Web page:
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The sum of our history
Last Thursday evening, history professor Desmond Morton began the first instalment of McGill's new "Public Memory, Citizenship and History Education" lecture series with a self-effacing anecdote.
Earlier that day, he reported, he was in an airport bookstore when he spied a stranger picking up a copy of his bestselling A Short History of Canada. The man flipped to the index, scanned a few pages, then returned the book to the shelf.
"I guess he didn't find his name," quipped the founding director of the McGill Institute for the Study of Canada.
Aside from illustrating Morton's trademark good-natured humour, the story made two sly points. The first was that, by and large, any attention is worth getting. Morton admitted he isn't too keen on bemoaning "the desperate crisis of history in Canada's schools" -- but at least the hand-wringing has people discussing history, which isn't a bad thing.
The second point echoed the title of Morton's lecture: "Canadian History: What's The Big Deal?" Eschewing the idea that Canadian history education is merely the rote memorization of dates and prime ministers (that is, the uncontextualized stuff of indices), Morton argued for a history that "contributes to citizenship."
History's "big deal," he continued, is about recognizing common experiences, about understanding how communities (and businesses, and industries, and...) evolve and connect to the rest of the world, about developing the capacity for reasoning and argument.
"If ignorance of our own country is distressing," he said, "then ignorance of the world is dangerous."
"Des did a really nice job of providing an introduction to the series," says Ruth Sandwell, the series organizer and a professor in both the Faculty of Education and the Department of History.
"The upcoming speakers pick up on his themes about identity, and what is good history, about why we do or don't care. Some of them will disagree with him, but he covered a lot of the topics that will come up later."
Sandwell envisions "Public Memory, Citizenship and History Education" as "a way to bridge the gap between education and history." Although she doesn't agree with the right-wing beliefs of the Dominion Institute (the privately funded group which spotlights the issue of history education by releasing stats of the "15% of Canadians think Ulysses Grant was a Canadian war hero" variety), Sandwell says she's nonetheless heartened by the current climate of debate.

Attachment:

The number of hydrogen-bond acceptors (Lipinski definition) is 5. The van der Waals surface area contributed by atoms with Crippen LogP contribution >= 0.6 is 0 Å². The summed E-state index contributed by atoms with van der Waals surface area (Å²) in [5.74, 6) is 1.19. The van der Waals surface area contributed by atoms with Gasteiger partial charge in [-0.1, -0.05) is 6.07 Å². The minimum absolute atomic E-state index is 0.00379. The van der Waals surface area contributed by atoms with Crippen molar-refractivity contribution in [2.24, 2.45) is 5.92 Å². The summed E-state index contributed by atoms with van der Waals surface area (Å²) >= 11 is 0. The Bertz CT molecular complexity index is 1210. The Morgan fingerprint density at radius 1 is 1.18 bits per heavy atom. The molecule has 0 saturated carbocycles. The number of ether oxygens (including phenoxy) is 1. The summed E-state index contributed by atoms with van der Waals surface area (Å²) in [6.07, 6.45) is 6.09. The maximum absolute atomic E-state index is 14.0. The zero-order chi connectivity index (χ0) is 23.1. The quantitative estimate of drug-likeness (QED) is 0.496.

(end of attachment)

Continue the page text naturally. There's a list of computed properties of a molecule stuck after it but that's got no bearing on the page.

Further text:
"All of a sudden," she says, "issues of curriculum, which are usually just the business of bureaucrats and teachers, have become part of a debate over Canadian identity.
"The series is a response to a lot of different trajectories that are happening in Canada right now," she continues, adding that CBC Radio is taping the lectures for possible broadcast on Ideas.
"It's about a lot of strands coming together. There's the strand that is concerned with Canadian education and Canadian identity. There's the strand that's about allowing people to have knowledge about Canada. Then there's this growing belief, which the Quebec Ministry of Education explicitly believes, that the best way to teach students about citizenship is through history."
The latter point is exactly where Desmond Morton concluded his enthusiastic, upbeat lecture. "Historical consciousness is a tool in our hands," he said, "and it's a much better tool when we understand its uses and limitations.
"History gives us the possibility to be a little better than we are."
The "Public Memory, Citizenship and History Education" series continues with Peter Seixas on April 25 ("What is Historical Consciousness?"), followed by Timothy J. Stanley on May 2 ("Whose Public? Whose Memory? Racisms, Education and Nationalist History in Canada"), Keith Barton on May 30 ("Committing Acts of History: Humanistic Education and Participatory Democracy"), Annmarie Adams on June 6 ("Remembering Mudville: Canadian Wartime Housing and Architectural Change, 1942-92"), Jocelyn Létourneau on June 13 ("Remembering Our Past: An Examination of Young Quebeckers' Historical Memory"), and Chad Gaffield on June 20 ("The Blossoming of Canadian Historical Research: Implications for Educational Policy and Content").
All lectures are free and begin at 5:30 pm in the Jack Cram Auditorium of the Education Building. For more information, phone 398-5148.